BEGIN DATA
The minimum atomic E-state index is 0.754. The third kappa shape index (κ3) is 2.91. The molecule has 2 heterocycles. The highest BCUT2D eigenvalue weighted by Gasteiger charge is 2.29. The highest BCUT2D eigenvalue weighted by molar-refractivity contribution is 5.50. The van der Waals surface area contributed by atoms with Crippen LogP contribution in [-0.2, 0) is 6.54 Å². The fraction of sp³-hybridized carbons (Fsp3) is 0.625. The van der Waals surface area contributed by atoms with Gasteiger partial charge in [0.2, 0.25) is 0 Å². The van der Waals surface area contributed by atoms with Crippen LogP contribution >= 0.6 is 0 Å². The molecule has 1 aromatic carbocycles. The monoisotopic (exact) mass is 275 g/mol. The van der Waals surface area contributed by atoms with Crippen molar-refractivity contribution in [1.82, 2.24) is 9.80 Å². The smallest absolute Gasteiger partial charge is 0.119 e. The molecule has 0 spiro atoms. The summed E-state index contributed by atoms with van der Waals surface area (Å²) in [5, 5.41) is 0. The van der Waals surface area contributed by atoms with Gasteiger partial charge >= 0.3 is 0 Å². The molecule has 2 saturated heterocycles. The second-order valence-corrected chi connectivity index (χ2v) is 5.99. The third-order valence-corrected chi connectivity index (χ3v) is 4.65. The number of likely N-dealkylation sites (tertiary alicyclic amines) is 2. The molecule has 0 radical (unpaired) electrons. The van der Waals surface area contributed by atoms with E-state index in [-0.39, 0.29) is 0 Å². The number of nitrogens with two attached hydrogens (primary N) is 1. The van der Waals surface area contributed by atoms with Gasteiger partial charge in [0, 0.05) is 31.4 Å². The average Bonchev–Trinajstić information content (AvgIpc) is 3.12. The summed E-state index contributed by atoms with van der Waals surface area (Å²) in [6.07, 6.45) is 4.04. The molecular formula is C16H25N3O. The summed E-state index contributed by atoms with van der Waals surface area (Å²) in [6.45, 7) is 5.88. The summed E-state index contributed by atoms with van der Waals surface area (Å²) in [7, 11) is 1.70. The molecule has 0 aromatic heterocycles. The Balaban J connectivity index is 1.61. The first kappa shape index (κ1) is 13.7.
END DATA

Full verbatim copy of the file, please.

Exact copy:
The minimum atomic E-state index is 0.754. The third kappa shape index (κ3) is 2.91. The molecule has 2 heterocycles. The highest BCUT2D eigenvalue weighted by Gasteiger charge is 2.29. The highest BCUT2D eigenvalue weighted by molar-refractivity contribution is 5.50. The van der Waals surface area contributed by atoms with Crippen LogP contribution in [-0.2, 0) is 6.54 Å². The fraction of sp³-hybridized carbons (Fsp3) is 0.625. The van der Waals surface area contributed by atoms with Gasteiger partial charge in [0.2, 0.25) is 0 Å². The van der Waals surface area contributed by atoms with Crippen LogP contribution >= 0.6 is 0 Å². The molecule has 1 aromatic carbocycles. The monoisotopic (exact) mass is 275 g/mol. The van der Waals surface area contributed by atoms with Crippen molar-refractivity contribution in [1.82, 2.24) is 9.80 Å². The smallest absolute Gasteiger partial charge is 0.119 e. The molecule has 0 spiro atoms. The summed E-state index contributed by atoms with van der Waals surface area (Å²) in [5, 5.41) is 0. The van der Waals surface area contributed by atoms with Gasteiger partial charge >= 0.3 is 0 Å². The molecule has 2 saturated heterocycles. The second-order valence-corrected chi connectivity index (χ2v) is 5.99. The third-order valence-corrected chi connectivity index (χ3v) is 4.65. The number of likely N-dealkylation sites (tertiary alicyclic amines) is 2. The molecule has 0 radical (unpaired) electrons. The van der Waals surface area contributed by atoms with E-state index in [-0.39, 0.29) is 0 Å². The number of nitrogens with two attached hydrogens (primary N) is 1. The van der Waals surface area contributed by atoms with Gasteiger partial charge in [0, 0.05) is 31.4 Å². The average Bonchev–Trinajstić information content (AvgIpc) is 3.12. The summed E-state index contributed by atoms with van der Waals surface area (Å²) in [6.07, 6.45) is 4.04. The molecular formula is C16H25N3O. The summed E-state index contributed by atoms with van der Waals surface area (Å²) in [6.45, 7) is 5.88. The summed E-state index contributed by atoms with van der Waals surface area (Å²) in [7, 11) is 1.70. The molecule has 0 aromatic heterocycles. The Balaban J connectivity index is 1.61. The first kappa shape index (κ1) is 13.7.